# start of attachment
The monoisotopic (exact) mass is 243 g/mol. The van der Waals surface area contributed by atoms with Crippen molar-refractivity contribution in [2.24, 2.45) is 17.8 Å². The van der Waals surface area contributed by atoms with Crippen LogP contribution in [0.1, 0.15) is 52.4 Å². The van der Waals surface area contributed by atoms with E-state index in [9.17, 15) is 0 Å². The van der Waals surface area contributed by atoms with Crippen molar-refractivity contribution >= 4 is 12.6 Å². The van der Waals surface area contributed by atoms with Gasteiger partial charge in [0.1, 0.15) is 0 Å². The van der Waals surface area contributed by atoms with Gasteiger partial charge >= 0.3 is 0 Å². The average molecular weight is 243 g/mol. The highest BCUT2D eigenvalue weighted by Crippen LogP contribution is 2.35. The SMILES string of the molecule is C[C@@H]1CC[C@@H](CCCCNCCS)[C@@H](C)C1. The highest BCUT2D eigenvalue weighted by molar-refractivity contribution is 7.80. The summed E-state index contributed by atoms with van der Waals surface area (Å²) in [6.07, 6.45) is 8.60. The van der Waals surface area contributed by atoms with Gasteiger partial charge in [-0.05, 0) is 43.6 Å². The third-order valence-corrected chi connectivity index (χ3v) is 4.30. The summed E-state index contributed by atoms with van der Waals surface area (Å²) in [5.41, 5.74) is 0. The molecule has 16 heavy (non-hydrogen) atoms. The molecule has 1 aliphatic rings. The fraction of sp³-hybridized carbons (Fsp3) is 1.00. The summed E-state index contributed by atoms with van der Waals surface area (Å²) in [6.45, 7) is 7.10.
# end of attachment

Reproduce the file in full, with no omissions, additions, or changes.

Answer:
The monoisotopic (exact) mass is 243 g/mol. The van der Waals surface area contributed by atoms with Crippen molar-refractivity contribution in [2.24, 2.45) is 17.8 Å². The van der Waals surface area contributed by atoms with Crippen LogP contribution in [0.1, 0.15) is 52.4 Å². The van der Waals surface area contributed by atoms with E-state index in [9.17, 15) is 0 Å². The van der Waals surface area contributed by atoms with Crippen molar-refractivity contribution >= 4 is 12.6 Å². The van der Waals surface area contributed by atoms with Gasteiger partial charge in [0.1, 0.15) is 0 Å². The van der Waals surface area contributed by atoms with Gasteiger partial charge >= 0.3 is 0 Å². The average molecular weight is 243 g/mol. The highest BCUT2D eigenvalue weighted by Crippen LogP contribution is 2.35. The SMILES string of the molecule is C[C@@H]1CC[C@@H](CCCCNCCS)[C@@H](C)C1. The highest BCUT2D eigenvalue weighted by molar-refractivity contribution is 7.80. The summed E-state index contributed by atoms with van der Waals surface area (Å²) in [6.07, 6.45) is 8.60. The van der Waals surface area contributed by atoms with Gasteiger partial charge in [-0.05, 0) is 43.6 Å². The third-order valence-corrected chi connectivity index (χ3v) is 4.30. The summed E-state index contributed by atoms with van der Waals surface area (Å²) in [5.41, 5.74) is 0. The molecule has 16 heavy (non-hydrogen) atoms. The molecule has 1 aliphatic rings. The fraction of sp³-hybridized carbons (Fsp3) is 1.00. The summed E-state index contributed by atoms with van der Waals surface area (Å²) in [6.45, 7) is 7.10.